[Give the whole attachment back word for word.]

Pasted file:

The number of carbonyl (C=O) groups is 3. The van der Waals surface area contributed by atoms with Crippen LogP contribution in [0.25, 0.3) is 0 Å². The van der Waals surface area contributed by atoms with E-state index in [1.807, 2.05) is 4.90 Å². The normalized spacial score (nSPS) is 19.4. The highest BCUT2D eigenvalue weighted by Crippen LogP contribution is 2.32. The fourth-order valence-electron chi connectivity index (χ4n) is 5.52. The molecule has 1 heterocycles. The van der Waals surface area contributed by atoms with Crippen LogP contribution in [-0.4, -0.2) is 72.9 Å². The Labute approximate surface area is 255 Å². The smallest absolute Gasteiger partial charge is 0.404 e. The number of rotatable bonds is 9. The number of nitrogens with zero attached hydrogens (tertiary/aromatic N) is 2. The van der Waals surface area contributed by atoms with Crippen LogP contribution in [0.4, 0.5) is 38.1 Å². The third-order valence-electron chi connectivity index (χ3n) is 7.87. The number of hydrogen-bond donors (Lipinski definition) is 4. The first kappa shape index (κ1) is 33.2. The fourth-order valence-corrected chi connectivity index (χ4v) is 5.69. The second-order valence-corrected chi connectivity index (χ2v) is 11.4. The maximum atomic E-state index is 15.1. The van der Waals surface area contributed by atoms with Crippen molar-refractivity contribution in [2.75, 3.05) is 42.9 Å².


The number of carbonyl (C=O) groups is 3. The van der Waals surface area contributed by atoms with Crippen LogP contribution in [0.25, 0.3) is 0 Å². The van der Waals surface area contributed by atoms with E-state index in [1.807, 2.05) is 4.90 Å². The normalized spacial score (nSPS) is 19.4. The highest BCUT2D eigenvalue weighted by Crippen LogP contribution is 2.32. The fourth-order valence-electron chi connectivity index (χ4n) is 5.52. The molecule has 1 heterocycles. The van der Waals surface area contributed by atoms with Crippen LogP contribution in [-0.4, -0.2) is 72.9 Å². The Labute approximate surface area is 255 Å². The smallest absolute Gasteiger partial charge is 0.404 e. The number of rotatable bonds is 9. The number of nitrogens with zero attached hydrogens (tertiary/aromatic N) is 2. The van der Waals surface area contributed by atoms with Crippen LogP contribution in [0.4, 0.5) is 38.1 Å². The third-order valence-electron chi connectivity index (χ3n) is 7.87. The number of hydrogen-bond donors (Lipinski definition) is 4. The first kappa shape index (κ1) is 33.2. The fourth-order valence-corrected chi connectivity index (χ4v) is 5.69. The second-order valence-corrected chi connectivity index (χ2v) is 11.4. The maximum atomic E-state index is 15.1. The van der Waals surface area contributed by atoms with Crippen molar-refractivity contribution in [2.75, 3.05) is 42.9 Å².